The Ford Explorer is a range of SUVs manufactured by Ford Motor Company since the model year. The first four-door SUV produced by Ford, the Explorer was introduced as a replacement for the two-door Bronco II. Within the current Ford light truck range, the Explorer is slotted between the Ford Edge and Ford Expedition. As with the Ford Ranger, the Explorer derives its name from a trim package previously offered on the Ford F-Series pickup trucks.

Currently in its sixth generation, the Explorer has been offered with multiple chassis and powertrain layouts. The first two generations were directly derived from the Ford Ranger, switching to a model-specific chassis for the third and fourth generations. The fifth generation was repackaged as a CUV, adopting a variant of the Ford Taurus chassis architecture (developed for SUV use).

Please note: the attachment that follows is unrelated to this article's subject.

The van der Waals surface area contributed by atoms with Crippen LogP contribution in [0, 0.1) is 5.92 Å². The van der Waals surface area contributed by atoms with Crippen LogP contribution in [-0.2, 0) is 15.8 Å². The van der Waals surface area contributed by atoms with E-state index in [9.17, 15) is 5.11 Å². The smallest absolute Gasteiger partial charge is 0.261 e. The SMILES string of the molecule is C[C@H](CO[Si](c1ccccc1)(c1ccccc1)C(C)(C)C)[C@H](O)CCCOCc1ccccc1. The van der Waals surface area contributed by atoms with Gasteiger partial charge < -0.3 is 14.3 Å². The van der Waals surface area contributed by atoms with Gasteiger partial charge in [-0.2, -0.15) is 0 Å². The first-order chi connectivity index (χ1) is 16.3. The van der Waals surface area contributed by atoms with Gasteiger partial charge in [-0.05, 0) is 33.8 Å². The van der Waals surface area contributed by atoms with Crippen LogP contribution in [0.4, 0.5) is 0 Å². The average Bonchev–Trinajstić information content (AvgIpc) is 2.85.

Alongside the five-door Explorer wagon, a three-door Explorer wagon was offered from to , serving as the direct replacement of the Bronco II; the Ford Explorer Sport Trac was a crew-cab pickup derived from the model line. For police use, the Ford Police Interceptor Utility has been derived from the fifth and sixth-generation Explorer to replace Ford Crown Victoria Police Interceptor (and the later Taurus-based Police Interceptor Sedan). Through rebranding, Mazda, Mercury, and Lincoln have sold versions of the Explorer; Lincoln currently markets the sixth-generation model line as the Lincoln Aviator.